The books are:

Low Carbon Energy Transitions by Kathleen M. Araujo (Oxford University Press 2018)
review on page 38


Photosynthesis and bioenergetics by J. Barber, A.V. Ruban, eds. (World Scientific 2018)
page 40

Araujo covers the decarbonising and surprisingly swift energy transitions in Brazil (biofuel), France (nuclear), Iceland (geothermal) and Denmark (wind).

Meanwhile, the monograph by Barber and Ruban rounds up research around life's most important energy systems, ATP synthase and photosystem II.

Reviews can be accessed via the C&I website or through the Wiley Online Library. Both options are limited to institutional / subscriber / member access, but I'll be happy to email PDFs if you email me.

Tuesday, November 13, 2018

living on an island

Open Archive Day

As a certain Brexit secretary in the UK government seems to have realised only recently, this country is located on a group of islands, aka the British Isles. Islands are defined by their small size and surrounding waters, and their biology can be quite peculiar, as Darwin noticed when he visited the Galapagos archipelago.

Island biogeography has very successfully uncovered the rules that apply to life on islands. Intriguingly, they also apply to all sorts of other isolated locations, including, for instance, those under the water. Last year I wrote a feature on island biogeography under the surface, which is now in the open archives:

Life's islands under the sea

Friday, November 09, 2018

there's a rang-tan in my bedroom ...

So today we learned that in TV adverts in the UK you are allowed to spread all kinds of lies and unfair comparisons, but you're not allowed to say the truth about environmental problems and how human activities endanger other mammal species. How weird is that. So, while I don't normally post in support of Iceland or any other supermarket, here's the ad they're not allowed to show. The way things work these days, I expect it will get a gazillion views on youtube, maybe more than it would have had on TV:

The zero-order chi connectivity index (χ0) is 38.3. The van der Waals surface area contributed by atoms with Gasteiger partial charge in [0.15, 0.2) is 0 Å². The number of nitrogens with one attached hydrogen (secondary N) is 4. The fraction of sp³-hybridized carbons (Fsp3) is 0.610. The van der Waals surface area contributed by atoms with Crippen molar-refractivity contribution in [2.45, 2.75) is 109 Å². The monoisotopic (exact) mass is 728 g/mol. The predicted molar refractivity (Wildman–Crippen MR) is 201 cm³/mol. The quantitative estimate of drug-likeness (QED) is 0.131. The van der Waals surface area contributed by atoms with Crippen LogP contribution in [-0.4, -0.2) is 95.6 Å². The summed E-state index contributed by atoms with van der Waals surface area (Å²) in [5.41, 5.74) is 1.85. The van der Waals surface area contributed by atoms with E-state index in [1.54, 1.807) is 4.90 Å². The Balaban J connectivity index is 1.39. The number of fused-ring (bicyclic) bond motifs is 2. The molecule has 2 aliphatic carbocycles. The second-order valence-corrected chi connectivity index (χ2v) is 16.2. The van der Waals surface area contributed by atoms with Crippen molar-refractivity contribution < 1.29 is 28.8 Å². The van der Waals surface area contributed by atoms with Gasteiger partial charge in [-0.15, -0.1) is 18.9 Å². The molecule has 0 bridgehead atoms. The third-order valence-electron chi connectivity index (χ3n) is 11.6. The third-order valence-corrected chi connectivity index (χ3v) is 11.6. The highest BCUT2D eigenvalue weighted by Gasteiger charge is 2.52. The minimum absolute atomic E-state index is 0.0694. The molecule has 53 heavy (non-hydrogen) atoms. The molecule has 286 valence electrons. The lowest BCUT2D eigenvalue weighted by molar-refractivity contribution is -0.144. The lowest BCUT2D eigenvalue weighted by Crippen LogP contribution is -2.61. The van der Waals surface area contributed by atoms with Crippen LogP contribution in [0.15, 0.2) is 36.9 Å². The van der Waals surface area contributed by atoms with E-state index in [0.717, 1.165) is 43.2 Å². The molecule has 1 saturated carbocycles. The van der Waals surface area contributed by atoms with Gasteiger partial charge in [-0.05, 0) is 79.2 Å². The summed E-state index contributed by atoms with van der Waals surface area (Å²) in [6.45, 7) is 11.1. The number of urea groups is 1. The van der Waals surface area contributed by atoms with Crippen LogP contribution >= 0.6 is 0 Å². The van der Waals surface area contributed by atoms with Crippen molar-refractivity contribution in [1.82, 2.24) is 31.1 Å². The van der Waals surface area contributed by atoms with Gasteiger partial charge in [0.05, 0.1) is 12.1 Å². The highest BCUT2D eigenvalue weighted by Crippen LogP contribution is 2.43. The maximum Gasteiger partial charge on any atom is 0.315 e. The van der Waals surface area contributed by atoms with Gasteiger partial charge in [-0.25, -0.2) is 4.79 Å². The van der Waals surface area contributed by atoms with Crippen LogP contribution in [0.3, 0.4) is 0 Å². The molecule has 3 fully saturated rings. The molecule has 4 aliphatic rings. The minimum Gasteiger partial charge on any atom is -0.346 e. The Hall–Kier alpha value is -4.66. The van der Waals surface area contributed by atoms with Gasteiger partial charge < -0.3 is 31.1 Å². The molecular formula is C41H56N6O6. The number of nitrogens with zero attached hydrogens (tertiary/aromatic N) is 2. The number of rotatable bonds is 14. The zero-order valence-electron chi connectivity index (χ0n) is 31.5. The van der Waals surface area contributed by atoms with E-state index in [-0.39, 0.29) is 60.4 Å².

The Guardian: Iceland's Christmas TV advert banned for being too political

Iceland’s Christmas ad was brave and necessary. It shouldn’t be banned
Opinion piece by Jessica Brown

Monday, November 05, 2018

on the edge

This year's climate feature ahead of COP24 covers lots of things going in the wrong direction including fracking in the UK, coal mining in Germany, everything in the trumpocalypse, as well as recent research analysing which countries will be most affected by climate change. It was in press while the second round of the election in Brazil happened, so this novice horseman of the apocalypse only makes a brief appearance as a possible calamity.

So, well, if you can cope with more bad news, here goes:

Counting carbon costs

Current Biology
Volume 28, Issue 21, 05 November 2018, Pages R1221-R1224

FREE access to full text and PDF download

On the edge is where we stand right now:

Climate change protesters at Hambacher Forst, Germany, where an open cast mining operation for lignite is destroying ancient woodlands and several villages. (Photo: Leonhard Lenz.)